Car computer gas mileage

toyota
camryhybrid

#1

I have a 2009 Toyota camry hybrid. It has considerable electronics including a pretty useless NAV (cant do anything while driving). But my car computer ALWAYS reports a higher gas mileage than I calculate when I purchase gas and fill up the tank. I have spoken to the dealer several times, and they “took it for a ride” and pronounced the computer fit. But after 5 years and many gasoline purchases, I can say

with EVERY purchase of gas, the calculated mileage is LOWER than the reported mileage. EVERY ONE.

If this were a random thing owing to different fill levels, then I would expect that the calculated mileage would be higher than the computer’s calculation. But never have I calculated a higher mileage based upon my purchase.

So I have to wonder if this is a conspiracy by Toyota to make their product look better than it actually is.

I have gotten NO help from Toyota, either. In fact, it seems that they just do not understand the issue.


#2

???

If the mileage is off by a consistent %, then it’s perfectly serviceable…just factor jn the 10% (or whatever) to get your actual mileage.

The mileage computer is a “nice to have” vs. “need to have” technology, and Toyota will not perform a warranty repair just to calibrate it. Nor should they.


#3

“my car computer ALWAYS reports a higher gas mileage than I calculate when I purchase gas and fill up the tank.”

By what amount does it report a higher gas mileage?
Is it something along the lines of less than 1 mpg, or is it more like 3-4 mpg?

When I got my current car, I was skeptical about accuracy of the gas mileage read-out, but after checking it several times, I found that it reported gas mileage that was consistently .4 mpg optimistic, and that is close enough for me.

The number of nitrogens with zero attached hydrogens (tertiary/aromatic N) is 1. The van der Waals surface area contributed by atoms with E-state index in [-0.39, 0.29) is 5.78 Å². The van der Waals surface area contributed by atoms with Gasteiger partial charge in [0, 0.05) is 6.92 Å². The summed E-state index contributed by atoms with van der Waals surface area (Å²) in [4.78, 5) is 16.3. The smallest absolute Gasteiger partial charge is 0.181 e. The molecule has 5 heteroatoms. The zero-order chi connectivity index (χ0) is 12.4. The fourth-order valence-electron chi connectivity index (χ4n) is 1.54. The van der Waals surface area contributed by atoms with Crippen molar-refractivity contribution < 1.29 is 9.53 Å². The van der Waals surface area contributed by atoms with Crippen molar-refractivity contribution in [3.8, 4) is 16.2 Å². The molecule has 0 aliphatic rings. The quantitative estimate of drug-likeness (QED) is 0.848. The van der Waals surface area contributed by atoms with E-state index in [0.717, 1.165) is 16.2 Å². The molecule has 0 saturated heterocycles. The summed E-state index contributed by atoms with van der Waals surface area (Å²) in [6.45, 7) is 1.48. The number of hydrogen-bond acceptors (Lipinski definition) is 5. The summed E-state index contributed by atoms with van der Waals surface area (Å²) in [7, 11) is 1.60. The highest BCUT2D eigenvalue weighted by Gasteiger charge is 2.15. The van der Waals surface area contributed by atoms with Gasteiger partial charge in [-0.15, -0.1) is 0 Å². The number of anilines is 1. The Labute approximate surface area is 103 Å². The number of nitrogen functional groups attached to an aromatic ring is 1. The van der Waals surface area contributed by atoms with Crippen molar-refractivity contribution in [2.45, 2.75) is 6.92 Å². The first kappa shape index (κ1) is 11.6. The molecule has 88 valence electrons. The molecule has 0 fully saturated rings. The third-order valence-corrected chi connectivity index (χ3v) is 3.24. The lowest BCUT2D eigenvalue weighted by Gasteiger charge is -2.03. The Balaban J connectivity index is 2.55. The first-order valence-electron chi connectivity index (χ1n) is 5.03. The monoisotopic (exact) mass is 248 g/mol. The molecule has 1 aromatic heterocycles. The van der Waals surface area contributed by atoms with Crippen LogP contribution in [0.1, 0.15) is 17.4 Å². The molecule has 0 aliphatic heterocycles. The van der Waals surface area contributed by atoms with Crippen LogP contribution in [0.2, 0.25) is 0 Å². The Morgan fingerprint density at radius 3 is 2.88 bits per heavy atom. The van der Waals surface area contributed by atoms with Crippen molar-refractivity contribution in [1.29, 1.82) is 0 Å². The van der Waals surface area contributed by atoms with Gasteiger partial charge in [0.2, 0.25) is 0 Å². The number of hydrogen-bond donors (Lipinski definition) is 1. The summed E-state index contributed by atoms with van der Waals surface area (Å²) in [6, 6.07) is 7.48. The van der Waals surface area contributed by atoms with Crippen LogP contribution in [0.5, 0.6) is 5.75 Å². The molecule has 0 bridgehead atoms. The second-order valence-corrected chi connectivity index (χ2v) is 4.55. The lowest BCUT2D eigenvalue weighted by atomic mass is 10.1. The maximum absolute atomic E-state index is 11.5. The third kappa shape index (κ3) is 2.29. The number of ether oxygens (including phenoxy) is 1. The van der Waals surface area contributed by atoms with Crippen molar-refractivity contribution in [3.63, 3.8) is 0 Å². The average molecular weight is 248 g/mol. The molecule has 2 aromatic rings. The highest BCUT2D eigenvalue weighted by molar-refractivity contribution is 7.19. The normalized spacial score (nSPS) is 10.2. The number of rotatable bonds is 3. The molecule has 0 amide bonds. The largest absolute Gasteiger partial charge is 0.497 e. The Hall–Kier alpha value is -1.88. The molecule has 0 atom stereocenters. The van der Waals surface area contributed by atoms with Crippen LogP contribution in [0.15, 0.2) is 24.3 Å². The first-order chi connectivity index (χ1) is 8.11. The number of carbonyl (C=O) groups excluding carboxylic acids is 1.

I don’t consider an error of less than 1/2 mpg to be…conspiracy worthy…but others may differ.


#4
But my car computer ALWAYS reports a higher gas mileage than I calculate when I purchase gas and fill up the tank.

They are notoriously always wrong. The don’t use very sophisticated metering to determine gas usage and mileage. It’s calculated based on RPM’s miles. The calculation get’s thrown off a lot if you drive anything but flat straight roads.


#5

it is wrong by a variable amount (0.5-6 mpg), which might be consistent with MikeInHH comment.

So I cannot use the mean joe “factor.”

My point…the car cost a lot of $$ and is touted as a high gas mileage vehicle. The computer typically reports 33-37 but I get 31-33. I am guessing that most people just go by what’s on the dashboard and do not follow their purchases, which is why Toyota gets away with this. But for a lot of money, I expect my accoutrements in the vehicle to work correctly. The mileage calculator is not even close.


#6

To me, consistency is more important the accuracy in the computer mileage readout. I keep tabs on the mileage to give me an idea of the health of the engine. If there is a big drop in mileage, I look for the problem. Before we had these computer readouts, I would calculate the mileage in my head by rounding the number of gallons to fill the tank to the nearest gallon and then adjusting the distance traveled to compensate. I’m sure that the computer readout is probably more accurate, but I am not obsessed with calculating my mileage to the nearest .00000001 mpg.